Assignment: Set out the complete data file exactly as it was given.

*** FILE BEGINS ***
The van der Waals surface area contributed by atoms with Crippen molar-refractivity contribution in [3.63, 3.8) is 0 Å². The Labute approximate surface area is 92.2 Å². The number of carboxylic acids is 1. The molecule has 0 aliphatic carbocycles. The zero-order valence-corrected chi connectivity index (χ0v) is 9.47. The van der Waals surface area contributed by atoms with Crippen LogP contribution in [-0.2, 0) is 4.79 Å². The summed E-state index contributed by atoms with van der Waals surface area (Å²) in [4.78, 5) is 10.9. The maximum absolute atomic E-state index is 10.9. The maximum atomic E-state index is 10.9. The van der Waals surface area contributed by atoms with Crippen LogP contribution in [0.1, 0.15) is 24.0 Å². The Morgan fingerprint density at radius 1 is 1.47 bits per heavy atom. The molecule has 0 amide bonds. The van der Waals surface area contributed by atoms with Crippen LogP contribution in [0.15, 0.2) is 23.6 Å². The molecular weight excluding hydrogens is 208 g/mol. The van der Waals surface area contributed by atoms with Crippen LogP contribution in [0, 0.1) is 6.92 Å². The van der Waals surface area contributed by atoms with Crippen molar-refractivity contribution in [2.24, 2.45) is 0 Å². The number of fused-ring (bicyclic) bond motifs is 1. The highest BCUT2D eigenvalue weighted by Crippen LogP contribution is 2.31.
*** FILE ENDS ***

The van der Waals surface area contributed by atoms with Crippen molar-refractivity contribution in [3.63, 3.8) is 0 Å². The Labute approximate surface area is 92.2 Å². The number of carboxylic acids is 1. The molecule has 0 aliphatic carbocycles. The zero-order valence-corrected chi connectivity index (χ0v) is 9.47. The van der Waals surface area contributed by atoms with Crippen LogP contribution in [-0.2, 0) is 4.79 Å². The summed E-state index contributed by atoms with van der Waals surface area (Å²) in [4.78, 5) is 10.9. The maximum absolute atomic E-state index is 10.9. The maximum atomic E-state index is 10.9. The van der Waals surface area contributed by atoms with Crippen LogP contribution in [0.1, 0.15) is 24.0 Å². The Morgan fingerprint density at radius 1 is 1.47 bits per heavy atom. The molecule has 0 amide bonds. The van der Waals surface area contributed by atoms with Crippen LogP contribution in [0.15, 0.2) is 23.6 Å². The molecular weight excluding hydrogens is 208 g/mol. The van der Waals surface area contributed by atoms with Crippen LogP contribution in [0, 0.1) is 6.92 Å². The van der Waals surface area contributed by atoms with Crippen molar-refractivity contribution in [2.24, 2.45) is 0 Å². The number of fused-ring (bicyclic) bond motifs is 1. The highest BCUT2D eigenvalue weighted by Crippen LogP contribution is 2.31.